Audi's Dakar prototype completes two-week Morocco test

The new Audi RS Q e-tron has completed two weeks of testing in Morocco ahead of its debut in the Dakar Rally next year.

Audi's Dakar prototype completes two-week Morocco test

Carlos Sainz, Stephane Peterhansel and Mattias Ekstrom shared a test car for 14 days in the dunes of Morocco, offering Audi a chance to fully evaluate its ‘electric’ contender before its highly-anticipated return to cross-country rallying.

The German marque shook down the RS Q e-tron in the middle of July and completed another 200km of running in the Monegros desert in Spain last month, but Morocco marked the first time its Dakar contender was tested in real-world conditions for extended periods.

However, the test didn’t go as smoothly as planned, with frequent sandstorms limiting the running time and temperatures exceeding 40°C posting a major challenge to the car’s complex powertrain.

Audi didn’t disclose the total number of miles it clocked over the course of two weeks, but those in charge of the project admitted that a lot of work needs to be done on the RS Q e-tron ahead of its maiden appearance in Dakar next January.

"As expected, some new problems arose in the high temperatures, which repeatedly caused interruptions to the testing and needed to be solved before the next test,” said Sven Quandt, the team principal boss of the Q Motorsport operation that is working with Audi on its Dakar programme.

"We expect much lower temperatures at the Dakar Rally. Nevertheless, we deliberately went to Morocco to test our concept under the most extreme conditions."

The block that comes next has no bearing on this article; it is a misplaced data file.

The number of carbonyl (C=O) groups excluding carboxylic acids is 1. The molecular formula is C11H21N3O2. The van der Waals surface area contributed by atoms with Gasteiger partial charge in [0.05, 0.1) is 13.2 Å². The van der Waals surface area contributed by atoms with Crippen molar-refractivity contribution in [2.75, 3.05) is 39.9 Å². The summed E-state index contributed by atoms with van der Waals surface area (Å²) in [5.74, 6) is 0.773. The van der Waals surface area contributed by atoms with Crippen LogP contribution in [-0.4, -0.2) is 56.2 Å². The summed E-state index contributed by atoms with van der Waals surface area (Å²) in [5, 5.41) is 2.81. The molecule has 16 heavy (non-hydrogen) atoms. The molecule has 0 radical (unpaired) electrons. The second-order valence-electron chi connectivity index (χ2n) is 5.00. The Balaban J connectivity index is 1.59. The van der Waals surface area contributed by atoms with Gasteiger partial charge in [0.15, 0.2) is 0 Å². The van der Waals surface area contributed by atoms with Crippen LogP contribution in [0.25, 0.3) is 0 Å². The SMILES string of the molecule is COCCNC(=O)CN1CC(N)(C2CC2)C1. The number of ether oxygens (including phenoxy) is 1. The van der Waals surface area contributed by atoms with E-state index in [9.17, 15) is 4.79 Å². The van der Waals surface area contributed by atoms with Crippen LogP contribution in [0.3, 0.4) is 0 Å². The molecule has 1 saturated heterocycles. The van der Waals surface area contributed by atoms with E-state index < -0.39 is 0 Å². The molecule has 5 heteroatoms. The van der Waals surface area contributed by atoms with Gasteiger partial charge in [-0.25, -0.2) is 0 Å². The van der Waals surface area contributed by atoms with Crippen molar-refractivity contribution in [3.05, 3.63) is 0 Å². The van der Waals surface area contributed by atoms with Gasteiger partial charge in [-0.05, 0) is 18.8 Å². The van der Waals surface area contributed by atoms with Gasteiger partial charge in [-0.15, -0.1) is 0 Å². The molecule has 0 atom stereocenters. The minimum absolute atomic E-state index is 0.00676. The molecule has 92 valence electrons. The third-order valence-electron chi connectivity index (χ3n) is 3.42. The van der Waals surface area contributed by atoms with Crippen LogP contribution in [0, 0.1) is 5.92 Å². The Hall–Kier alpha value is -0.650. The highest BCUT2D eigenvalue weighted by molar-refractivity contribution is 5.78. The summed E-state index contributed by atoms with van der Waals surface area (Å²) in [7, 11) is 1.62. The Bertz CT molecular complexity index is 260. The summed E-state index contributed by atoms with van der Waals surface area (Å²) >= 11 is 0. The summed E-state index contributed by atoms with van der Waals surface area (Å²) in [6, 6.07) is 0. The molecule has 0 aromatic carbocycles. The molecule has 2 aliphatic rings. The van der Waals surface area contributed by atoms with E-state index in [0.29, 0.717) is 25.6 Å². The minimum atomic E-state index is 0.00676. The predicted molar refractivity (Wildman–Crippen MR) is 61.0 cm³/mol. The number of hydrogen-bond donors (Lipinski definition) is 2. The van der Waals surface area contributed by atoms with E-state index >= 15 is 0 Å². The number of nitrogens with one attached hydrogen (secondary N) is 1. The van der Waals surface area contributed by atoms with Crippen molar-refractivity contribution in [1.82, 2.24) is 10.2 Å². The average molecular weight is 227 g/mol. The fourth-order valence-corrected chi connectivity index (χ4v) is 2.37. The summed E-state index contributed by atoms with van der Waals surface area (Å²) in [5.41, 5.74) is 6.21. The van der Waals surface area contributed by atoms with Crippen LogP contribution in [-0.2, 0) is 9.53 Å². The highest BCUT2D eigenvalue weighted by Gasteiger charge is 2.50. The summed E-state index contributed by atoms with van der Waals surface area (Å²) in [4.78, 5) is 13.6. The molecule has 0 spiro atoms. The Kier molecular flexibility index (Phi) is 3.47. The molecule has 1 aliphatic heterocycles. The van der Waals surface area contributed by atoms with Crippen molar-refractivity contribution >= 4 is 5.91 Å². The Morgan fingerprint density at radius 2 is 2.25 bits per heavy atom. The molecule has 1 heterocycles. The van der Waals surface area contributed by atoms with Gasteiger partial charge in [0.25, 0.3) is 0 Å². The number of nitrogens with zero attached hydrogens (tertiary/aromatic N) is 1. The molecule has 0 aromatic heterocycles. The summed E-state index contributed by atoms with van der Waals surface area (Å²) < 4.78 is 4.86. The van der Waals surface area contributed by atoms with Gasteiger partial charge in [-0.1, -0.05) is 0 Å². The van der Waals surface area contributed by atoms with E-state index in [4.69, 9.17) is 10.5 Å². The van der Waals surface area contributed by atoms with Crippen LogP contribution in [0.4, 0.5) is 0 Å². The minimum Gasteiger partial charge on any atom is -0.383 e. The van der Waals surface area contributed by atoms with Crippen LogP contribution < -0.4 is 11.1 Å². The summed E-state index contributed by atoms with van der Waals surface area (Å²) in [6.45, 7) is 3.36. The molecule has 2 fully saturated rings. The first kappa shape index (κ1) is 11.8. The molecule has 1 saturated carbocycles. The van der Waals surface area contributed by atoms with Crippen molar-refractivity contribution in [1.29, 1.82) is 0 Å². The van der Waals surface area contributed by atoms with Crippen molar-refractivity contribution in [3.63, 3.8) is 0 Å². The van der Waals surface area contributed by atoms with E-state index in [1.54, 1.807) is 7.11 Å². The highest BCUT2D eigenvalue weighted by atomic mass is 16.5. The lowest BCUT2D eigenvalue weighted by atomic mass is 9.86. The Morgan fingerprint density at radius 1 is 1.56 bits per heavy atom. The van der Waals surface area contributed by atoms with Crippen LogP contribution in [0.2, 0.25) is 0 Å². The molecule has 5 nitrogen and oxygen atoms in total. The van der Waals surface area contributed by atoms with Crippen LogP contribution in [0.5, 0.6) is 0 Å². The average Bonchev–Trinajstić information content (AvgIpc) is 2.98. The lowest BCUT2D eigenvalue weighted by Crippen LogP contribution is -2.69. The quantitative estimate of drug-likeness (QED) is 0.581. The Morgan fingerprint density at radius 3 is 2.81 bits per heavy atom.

Audi RS Q e-tron

Audi RS Q e-tron

Photo by: Audi Communications Motorsport

Andreas Roos, head of Audi Sport racing, added: “Components such as the MGU, for example, were basically not developed for use in such high ambient temperatures, but the drivetrain and other components were also pushed to their limits or even beyond by the heat.

"The insights we gained in Morocco are invaluable, but they also show us that we still have a lot to do before the Dakar Rally and there is not much time left.

“It’s all about optimum temperature management and being able to call up the battery’s maximum performance. 

“This is where we are learning with every test. And that’s exactly why we are going to the desert with an electrified drivetrain: We are gaining an incredible amount of experience that we are sharing with our colleagues from road car development.”

One of the modifications Audi was able to test in Morocco was the cockpit configuration, so that driver and co-driver are more comfortable and can communicate better with each other.

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"This was one of many topics we had on our to-do list after the test in Zaragoza. For the test in Morocco, we made modifications so that the driver and co-driver have more space in the tight cockpit and can also communicate better with each other. The feedback was positive,” said Roos.

Audi has already started the construction of one of the three competition units that will be used in the coming months - chassis number 104 - and it will incorporate everything the German manufacturer has learned with the test car.

Autosport had previously learned that Audi was planning to debut the new car in the Rally of Morocco (8-13 October), which counts towards the 2021 FIA Cross Country World Cup and has been the ultimate preparatory test for Dakar in recent years.

This would have marked the first time Audi was going to go against the new prototypes in the T1+ category from Prodrive and Toyota Gazoo Racing, its two biggest rivals in cross-country rallying.

But it appears that the German brand has decided during the last weeks to continue testing instead, as it has to keep developing a propulsion system that has never been used in rally-raids before.

The car could now make its debut in the Abu Dhabi Desert Challenge on 5-11 November or the Ha'il International Rally in December.


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